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private contributions; and as, for some years back, a fund has been gradually formed, by appropriations from the Offertory Collection, there is hardly an individual in the parish who may not have the satisfaction of feeling that he has contributed in some degree to the accomplishment of this good work.

Since the re-opening of the Church, daily morning service has been established, the numerous attendance on which is most encouraging to those who would wish to restore the full Church of England system of worship; also a weekly Communion, of which the writer of these Sermons lived to witness but one celebration.

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Jesus our Worship; a Sermon preached at the Consecration of St Columba's Church, Edinburgh. By ALEXANDER, by Divine permission, BISHOP of BRECHIN. Edinburgh: R. Lendrum & Co. London: Masters. Aberdeen: Brown. Dundee: Chalmers. 1848.

This singularly striking and erudite sermon was at first intended for publication in the pages of this Magazine, at the request of the editor, and by the consent of the learned author; but on farther consideration, it was deemed advisable, from the importance of the subject, that it should be offered to the public in its present separate form: and although we could not but regret that our pages should lose so attractive an article, we fully concur in the judicious determination subsequently adopted, which sent it forth as an independent publication.

Having listened to the delivery of this discourse with intense in

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terest (an interest, indeed, evinced by the whole congregation, which filled every space in St Columba's Church on that memorable day), we came to the perusal of it in print with renewed satisfaction, and we cannot too strongly recommend it to the attention of our readers. It is a sermon which ought, in this country, to be in the hands of every member of the Church, as it distinctly shows the grounds on which a ceremonial worship has been established in the Church from the beginning.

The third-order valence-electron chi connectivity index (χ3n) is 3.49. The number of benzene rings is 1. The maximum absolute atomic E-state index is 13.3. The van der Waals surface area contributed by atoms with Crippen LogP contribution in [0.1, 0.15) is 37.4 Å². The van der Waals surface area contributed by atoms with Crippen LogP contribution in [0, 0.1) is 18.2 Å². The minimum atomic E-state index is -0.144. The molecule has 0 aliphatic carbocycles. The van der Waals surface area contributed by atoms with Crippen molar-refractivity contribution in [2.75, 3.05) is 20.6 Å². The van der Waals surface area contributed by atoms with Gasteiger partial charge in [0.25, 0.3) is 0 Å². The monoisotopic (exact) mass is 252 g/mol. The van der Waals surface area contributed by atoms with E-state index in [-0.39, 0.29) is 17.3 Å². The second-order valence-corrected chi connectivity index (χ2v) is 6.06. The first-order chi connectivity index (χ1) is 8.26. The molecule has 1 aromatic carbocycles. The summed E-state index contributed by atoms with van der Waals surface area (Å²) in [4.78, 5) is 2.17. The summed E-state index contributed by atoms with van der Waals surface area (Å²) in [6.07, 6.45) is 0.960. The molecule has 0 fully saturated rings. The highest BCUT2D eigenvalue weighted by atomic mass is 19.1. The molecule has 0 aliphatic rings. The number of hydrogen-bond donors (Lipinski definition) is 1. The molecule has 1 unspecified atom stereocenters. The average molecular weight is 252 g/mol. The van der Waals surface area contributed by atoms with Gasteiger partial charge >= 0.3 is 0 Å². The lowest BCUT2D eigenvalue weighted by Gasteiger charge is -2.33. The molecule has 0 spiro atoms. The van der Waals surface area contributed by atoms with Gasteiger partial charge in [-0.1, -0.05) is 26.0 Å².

It would be impossible to do justice to it by quoting any detached portions of the argument; but we will merely give two short passages of the application of it to the occasion:

'But you will ask, why do I at this time press these things upon you, when we are met together to dedicate to God a house for his honour to dwell in.' I do it, not only on account of the intrinsic value of this mighty verity, but on account of its intimate connection with all Christian worship. Our Lord's being made man has changed the character of all adoration. The ritual of the new law derives all its authority and all its grace from the priesthood of Christ. That has absorbed and gathered into itself all methods of approaching the Almighty; and except in Him, and through Him, is neither priesthood or devotion. Now, the priesthood of our Lord is the consequence of his incarnation. He was made a Priest for ever, after the order of Melchizedek, not when he was begotten of the Father, before all worlds, but when he was incarnate by the Holy Ghost of the Virgin Mary.-P. 17.

to us.

'The splendours of the old religion were typical, and conservative from idolatry ours are the fitting worship of God, as he is revealed The result is the same, though the motive is altered. It is for Christ we deck our altars. It is for Him that, under this spiritual dispensation, we still strive to raise houses exceedingly magnifical, -it is for Him that we employ wealth, and skill, and the best of our powers; it is to Him that we consecrate art; to Him we offer the beautiful. Of His own we give back to Him a little. He it is whom we greet with the sweet strains of psalmody; He it is whom we adore with lowly postures,—our chancels, our ornaments, our frontals, our rich chalices, and costly decorations, are all for Him. All these things are no lifeless forms, but replete with gracious significance and spiritual benediction. Dead in themselves, as separated from Him,for Him and in Him are they quickened.'-Pp. 19, 20.